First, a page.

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Speaker Snapshot: 'The Cultural Barrier Is One Of The Great Barriers To Innovation'

We speak to Alp Basol, Chief Technology Officer, Global Enterprise at Telstra

25Jul

Ahead of his presentation at the Chief Innovation Officer Summit in Sydney on September 14 & 15, we spoke to Alp Basol, Chief Technology Officer, Global Enterprise at Telstra.

Based in Melbourne Australia, Alp Basol has 20 years of experience in the IT and Telecommunications industries with an in depth understanding of the international market place and the business challenges multinational corporations face in their financial, political, regulatory, geographic and technology environments. As part of the leadership team, he supports the Telstra Executive, providing deep technology expertise, strategic leadership, and guidance, and to ensure that product roadmaps align to customer requirements, corporate technology selections, and partner technology roadmaps. Alp provides leadership in all areas relating to Global Products and Solutions, including the continual development and evolution of a complete technical strategy and roadmap. Prior to joining Telstra, Alp held various technical and leadership roles with AT&T in Australia and the USA. Alp is a graduate of Swinburne University of Technology in Melbourne Australia, which includes a Master of Science (Network Systems).

What prevents innovation?

Barriers to innovation can be complex and are unique to each organisation. A large corporation may face cultural barriers, bureaucracy or archaic process where as a start-up may be constrained by market dynamics, geography and funding models.

In general, the cultural barrier is one of the great barriers to innovation.

How important is collaboration for effective innovation?

Companies should embrace a corporate culture that empowers and draws on all talent and ideas from all levels, internal and external resources, and simplifies complex hierarchies.

No one person or organisation can take complete ownership of innovation in a company, there will be centres of excellence that will bring ideas to life but good ideas should come from everywhere.

The aim should be to bring the best team together which may consist of customers, internal resources across the organisation and trusted external advisors/partners.

Having a close empowered team that has a well-defined value proposition should dedicate time and focus efforts during the engage, explore and incubate phase.

Importantly a product owner, that will monetise and scale your solutions, a technologist that is the developer that will build your prototype, and the customer advocate that will ensure your solution is based in a customer problem should all form part of the core team where they maintain flexibility in their role, doing what needs to get done.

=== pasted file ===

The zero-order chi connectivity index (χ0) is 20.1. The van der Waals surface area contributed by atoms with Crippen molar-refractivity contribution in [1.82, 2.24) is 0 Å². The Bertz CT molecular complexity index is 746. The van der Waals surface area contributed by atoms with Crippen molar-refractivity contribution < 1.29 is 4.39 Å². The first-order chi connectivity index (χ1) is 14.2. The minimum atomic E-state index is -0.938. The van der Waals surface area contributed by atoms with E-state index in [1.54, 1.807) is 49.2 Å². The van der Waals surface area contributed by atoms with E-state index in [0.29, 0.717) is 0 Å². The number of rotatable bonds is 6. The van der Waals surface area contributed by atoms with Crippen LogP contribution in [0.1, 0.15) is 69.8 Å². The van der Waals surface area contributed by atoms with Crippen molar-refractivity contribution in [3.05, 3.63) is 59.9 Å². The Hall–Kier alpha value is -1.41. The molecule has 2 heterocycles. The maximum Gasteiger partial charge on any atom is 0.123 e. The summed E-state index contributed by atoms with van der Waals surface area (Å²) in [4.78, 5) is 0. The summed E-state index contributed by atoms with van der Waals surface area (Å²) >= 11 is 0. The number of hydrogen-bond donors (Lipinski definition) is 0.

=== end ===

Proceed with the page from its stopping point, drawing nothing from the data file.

Can you teach somebody to be an innovator?

If invention is the mother of necessity then innovators are those that live the customer journey every day.

I think you can teach methodologies and structure, provide the tools for focusing efforts to get to the first thread of function and find the two bookends ‘is it technically viable and is it valuable’ but true innovation comes from addressing a customer problem, improving and making their lives better.

Innovation is not in the exclusive domain of technologists. Those of us that are deeply involved in innovation functions as part of our daily career have a natural talent as innovators and disruptors, however true innovation comes from the experience of being immersed in the customer problem every day.

Are there pre-requisites for effective innovation?

Access to physical space to collaborate and explore is essential, your facilities should allow you to build wireframes, low fidelity prototypes and include rapid development sandbox environments.

Well defined methodologies that allow you to reach a decision point quickly to stop, pivot or park innovation sprint that includes outcome pathways are needed to empower your exploration teams.

What can our audience expect to hear from you in Sydney?

I will be exploring monetising innovation, looking at engaging with the market place to explore new ideas from various sources, screening these ideas based on Desirability/Feasibility/Viability/Priority to ensure a balance across capabilities, core mission and culture.

Examining the limitations of traditional product development models in a dynamic market place, I will explore the impact of increased customer insight and engagement on new and alternative approaches examining the outcome of customer driven design, to value and revenue.

You can catch Alp’s presentation at the Chief Innovation Officer Summit in Sydney on September 14 & 15.

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